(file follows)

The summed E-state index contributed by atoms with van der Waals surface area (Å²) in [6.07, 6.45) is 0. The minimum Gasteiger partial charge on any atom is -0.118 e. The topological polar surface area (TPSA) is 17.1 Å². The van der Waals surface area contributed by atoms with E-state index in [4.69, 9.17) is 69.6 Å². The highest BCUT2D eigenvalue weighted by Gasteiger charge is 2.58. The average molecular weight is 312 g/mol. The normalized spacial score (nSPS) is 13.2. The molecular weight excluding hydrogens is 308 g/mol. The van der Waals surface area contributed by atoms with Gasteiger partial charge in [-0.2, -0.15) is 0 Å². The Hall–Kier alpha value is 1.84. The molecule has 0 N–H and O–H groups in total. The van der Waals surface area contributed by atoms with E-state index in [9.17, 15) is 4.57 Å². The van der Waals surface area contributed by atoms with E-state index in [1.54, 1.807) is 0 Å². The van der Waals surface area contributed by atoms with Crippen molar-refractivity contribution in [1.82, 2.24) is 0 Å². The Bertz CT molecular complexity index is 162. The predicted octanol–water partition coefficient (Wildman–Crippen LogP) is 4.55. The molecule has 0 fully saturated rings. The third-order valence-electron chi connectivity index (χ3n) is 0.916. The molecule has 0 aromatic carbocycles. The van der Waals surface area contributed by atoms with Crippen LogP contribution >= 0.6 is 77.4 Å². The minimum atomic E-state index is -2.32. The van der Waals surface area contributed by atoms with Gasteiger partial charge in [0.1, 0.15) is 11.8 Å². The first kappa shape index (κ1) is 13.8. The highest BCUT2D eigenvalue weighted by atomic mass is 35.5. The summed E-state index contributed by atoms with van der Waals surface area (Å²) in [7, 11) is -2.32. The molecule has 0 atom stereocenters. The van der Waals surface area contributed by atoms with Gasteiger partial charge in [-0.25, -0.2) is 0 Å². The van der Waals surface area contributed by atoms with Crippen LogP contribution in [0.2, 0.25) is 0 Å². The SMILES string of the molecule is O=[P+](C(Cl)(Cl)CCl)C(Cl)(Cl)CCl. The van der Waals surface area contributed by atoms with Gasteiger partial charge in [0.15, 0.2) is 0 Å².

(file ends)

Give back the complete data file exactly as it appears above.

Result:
The summed E-state index contributed by atoms with van der Waals surface area (Å²) in [6.07, 6.45) is 0. The minimum Gasteiger partial charge on any atom is -0.118 e. The topological polar surface area (TPSA) is 17.1 Å². The van der Waals surface area contributed by atoms with E-state index in [4.69, 9.17) is 69.6 Å². The highest BCUT2D eigenvalue weighted by Gasteiger charge is 2.58. The average molecular weight is 312 g/mol. The normalized spacial score (nSPS) is 13.2. The molecular weight excluding hydrogens is 308 g/mol. The van der Waals surface area contributed by atoms with Gasteiger partial charge in [-0.2, -0.15) is 0 Å². The Hall–Kier alpha value is 1.84. The molecule has 0 N–H and O–H groups in total. The van der Waals surface area contributed by atoms with E-state index in [9.17, 15) is 4.57 Å². The van der Waals surface area contributed by atoms with E-state index in [1.54, 1.807) is 0 Å². The van der Waals surface area contributed by atoms with Crippen molar-refractivity contribution in [1.82, 2.24) is 0 Å². The Bertz CT molecular complexity index is 162. The predicted octanol–water partition coefficient (Wildman–Crippen LogP) is 4.55. The molecule has 0 fully saturated rings. The third-order valence-electron chi connectivity index (χ3n) is 0.916. The molecule has 0 aromatic carbocycles. The van der Waals surface area contributed by atoms with Crippen LogP contribution >= 0.6 is 77.4 Å². The minimum atomic E-state index is -2.32. The van der Waals surface area contributed by atoms with Gasteiger partial charge in [0.1, 0.15) is 11.8 Å². The first kappa shape index (κ1) is 13.8. The highest BCUT2D eigenvalue weighted by atomic mass is 35.5. The summed E-state index contributed by atoms with van der Waals surface area (Å²) in [7, 11) is -2.32. The molecule has 0 atom stereocenters. The van der Waals surface area contributed by atoms with Gasteiger partial charge in [-0.25, -0.2) is 0 Å². The van der Waals surface area contributed by atoms with Crippen LogP contribution in [0.2, 0.25) is 0 Å². The SMILES string of the molecule is O=[P+](C(Cl)(Cl)CCl)C(Cl)(Cl)CCl. The van der Waals surface area contributed by atoms with Gasteiger partial charge in [0.15, 0.2) is 0 Å².